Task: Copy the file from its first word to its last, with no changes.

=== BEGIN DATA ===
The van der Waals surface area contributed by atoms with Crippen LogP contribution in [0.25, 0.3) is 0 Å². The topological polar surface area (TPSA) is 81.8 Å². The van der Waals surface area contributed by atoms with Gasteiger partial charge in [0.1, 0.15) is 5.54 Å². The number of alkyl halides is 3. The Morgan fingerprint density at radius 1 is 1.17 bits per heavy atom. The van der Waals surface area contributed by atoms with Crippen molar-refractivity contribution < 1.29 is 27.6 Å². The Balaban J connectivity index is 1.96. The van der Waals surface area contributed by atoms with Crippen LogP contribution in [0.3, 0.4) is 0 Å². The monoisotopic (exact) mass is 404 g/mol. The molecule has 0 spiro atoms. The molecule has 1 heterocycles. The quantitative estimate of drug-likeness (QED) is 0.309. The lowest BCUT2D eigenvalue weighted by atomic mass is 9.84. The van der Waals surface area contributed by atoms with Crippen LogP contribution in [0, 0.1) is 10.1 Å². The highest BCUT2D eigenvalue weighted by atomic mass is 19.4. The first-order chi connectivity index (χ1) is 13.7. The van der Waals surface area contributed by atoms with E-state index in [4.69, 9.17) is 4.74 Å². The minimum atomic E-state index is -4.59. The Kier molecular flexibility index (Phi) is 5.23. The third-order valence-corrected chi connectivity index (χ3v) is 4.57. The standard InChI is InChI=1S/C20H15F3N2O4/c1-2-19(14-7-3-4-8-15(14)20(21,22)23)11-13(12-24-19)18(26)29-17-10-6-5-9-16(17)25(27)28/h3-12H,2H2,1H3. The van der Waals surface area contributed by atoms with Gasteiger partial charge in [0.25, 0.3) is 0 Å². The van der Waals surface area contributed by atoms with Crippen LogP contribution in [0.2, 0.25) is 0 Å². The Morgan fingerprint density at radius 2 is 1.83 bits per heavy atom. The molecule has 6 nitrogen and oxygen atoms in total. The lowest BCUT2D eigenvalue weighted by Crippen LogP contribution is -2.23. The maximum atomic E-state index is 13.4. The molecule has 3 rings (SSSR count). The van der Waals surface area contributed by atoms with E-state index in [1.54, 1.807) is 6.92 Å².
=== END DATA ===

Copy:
The van der Waals surface area contributed by atoms with Crippen LogP contribution in [0.25, 0.3) is 0 Å². The topological polar surface area (TPSA) is 81.8 Å². The van der Waals surface area contributed by atoms with Gasteiger partial charge in [0.1, 0.15) is 5.54 Å². The number of alkyl halides is 3. The Morgan fingerprint density at radius 1 is 1.17 bits per heavy atom. The van der Waals surface area contributed by atoms with Crippen molar-refractivity contribution < 1.29 is 27.6 Å². The Balaban J connectivity index is 1.96. The van der Waals surface area contributed by atoms with Crippen LogP contribution in [0.3, 0.4) is 0 Å². The monoisotopic (exact) mass is 404 g/mol. The molecule has 0 spiro atoms. The molecule has 1 heterocycles. The quantitative estimate of drug-likeness (QED) is 0.309. The lowest BCUT2D eigenvalue weighted by atomic mass is 9.84. The van der Waals surface area contributed by atoms with Crippen LogP contribution in [0, 0.1) is 10.1 Å². The highest BCUT2D eigenvalue weighted by atomic mass is 19.4. The first-order chi connectivity index (χ1) is 13.7. The van der Waals surface area contributed by atoms with E-state index in [4.69, 9.17) is 4.74 Å². The minimum atomic E-state index is -4.59. The Kier molecular flexibility index (Phi) is 5.23. The third-order valence-corrected chi connectivity index (χ3v) is 4.57. The standard InChI is InChI=1S/C20H15F3N2O4/c1-2-19(14-7-3-4-8-15(14)20(21,22)23)11-13(12-24-19)18(26)29-17-10-6-5-9-16(17)25(27)28/h3-12H,2H2,1H3. The van der Waals surface area contributed by atoms with Gasteiger partial charge in [0.25, 0.3) is 0 Å². The van der Waals surface area contributed by atoms with Crippen LogP contribution in [0.2, 0.25) is 0 Å². The Morgan fingerprint density at radius 2 is 1.83 bits per heavy atom. The molecule has 6 nitrogen and oxygen atoms in total. The lowest BCUT2D eigenvalue weighted by Crippen LogP contribution is -2.23. The maximum atomic E-state index is 13.4. The molecule has 3 rings (SSSR count). The van der Waals surface area contributed by atoms with E-state index in [1.54, 1.807) is 6.92 Å².